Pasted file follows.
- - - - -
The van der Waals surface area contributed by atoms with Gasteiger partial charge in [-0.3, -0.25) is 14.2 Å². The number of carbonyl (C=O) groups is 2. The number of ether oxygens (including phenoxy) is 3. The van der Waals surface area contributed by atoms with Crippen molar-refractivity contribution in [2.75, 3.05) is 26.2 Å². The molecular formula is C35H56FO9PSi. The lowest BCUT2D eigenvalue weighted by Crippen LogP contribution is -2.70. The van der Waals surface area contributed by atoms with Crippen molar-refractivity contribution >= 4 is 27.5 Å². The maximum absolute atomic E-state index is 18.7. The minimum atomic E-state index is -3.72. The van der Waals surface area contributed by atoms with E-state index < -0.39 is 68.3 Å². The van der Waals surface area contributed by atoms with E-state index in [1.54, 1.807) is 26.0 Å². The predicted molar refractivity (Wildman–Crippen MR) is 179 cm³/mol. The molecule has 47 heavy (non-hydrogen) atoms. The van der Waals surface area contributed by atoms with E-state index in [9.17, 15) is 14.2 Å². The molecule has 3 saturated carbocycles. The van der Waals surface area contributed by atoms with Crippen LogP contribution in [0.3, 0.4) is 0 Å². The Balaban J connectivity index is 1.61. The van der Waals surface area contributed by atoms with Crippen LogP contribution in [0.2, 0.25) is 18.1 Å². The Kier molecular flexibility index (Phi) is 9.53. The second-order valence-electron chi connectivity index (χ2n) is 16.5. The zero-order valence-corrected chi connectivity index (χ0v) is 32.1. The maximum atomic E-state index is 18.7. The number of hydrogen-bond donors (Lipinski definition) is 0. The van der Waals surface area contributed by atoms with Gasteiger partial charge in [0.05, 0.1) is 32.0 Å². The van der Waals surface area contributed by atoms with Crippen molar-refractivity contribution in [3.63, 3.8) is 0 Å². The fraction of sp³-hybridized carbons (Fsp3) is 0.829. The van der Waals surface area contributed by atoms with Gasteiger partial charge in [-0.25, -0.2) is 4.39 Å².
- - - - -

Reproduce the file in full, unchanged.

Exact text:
The van der Waals surface area contributed by atoms with Gasteiger partial charge in [-0.3, -0.25) is 14.2 Å². The number of carbonyl (C=O) groups is 2. The number of ether oxygens (including phenoxy) is 3. The van der Waals surface area contributed by atoms with Crippen molar-refractivity contribution in [2.75, 3.05) is 26.2 Å². The molecular formula is C35H56FO9PSi. The lowest BCUT2D eigenvalue weighted by Crippen LogP contribution is -2.70. The van der Waals surface area contributed by atoms with Crippen molar-refractivity contribution >= 4 is 27.5 Å². The maximum absolute atomic E-state index is 18.7. The minimum atomic E-state index is -3.72. The van der Waals surface area contributed by atoms with E-state index < -0.39 is 68.3 Å². The van der Waals surface area contributed by atoms with E-state index in [1.54, 1.807) is 26.0 Å². The predicted molar refractivity (Wildman–Crippen MR) is 179 cm³/mol. The molecule has 47 heavy (non-hydrogen) atoms. The van der Waals surface area contributed by atoms with E-state index in [9.17, 15) is 14.2 Å². The molecule has 3 saturated carbocycles. The van der Waals surface area contributed by atoms with Crippen LogP contribution in [0.3, 0.4) is 0 Å². The Balaban J connectivity index is 1.61. The van der Waals surface area contributed by atoms with Crippen LogP contribution in [0.2, 0.25) is 18.1 Å². The Kier molecular flexibility index (Phi) is 9.53. The second-order valence-electron chi connectivity index (χ2n) is 16.5. The zero-order valence-corrected chi connectivity index (χ0v) is 32.1. The maximum atomic E-state index is 18.7. The number of hydrogen-bond donors (Lipinski definition) is 0. The van der Waals surface area contributed by atoms with Gasteiger partial charge in [0.05, 0.1) is 32.0 Å². The van der Waals surface area contributed by atoms with Crippen molar-refractivity contribution in [3.63, 3.8) is 0 Å². The fraction of sp³-hybridized carbons (Fsp3) is 0.829. The van der Waals surface area contributed by atoms with Gasteiger partial charge in [-0.25, -0.2) is 4.39 Å².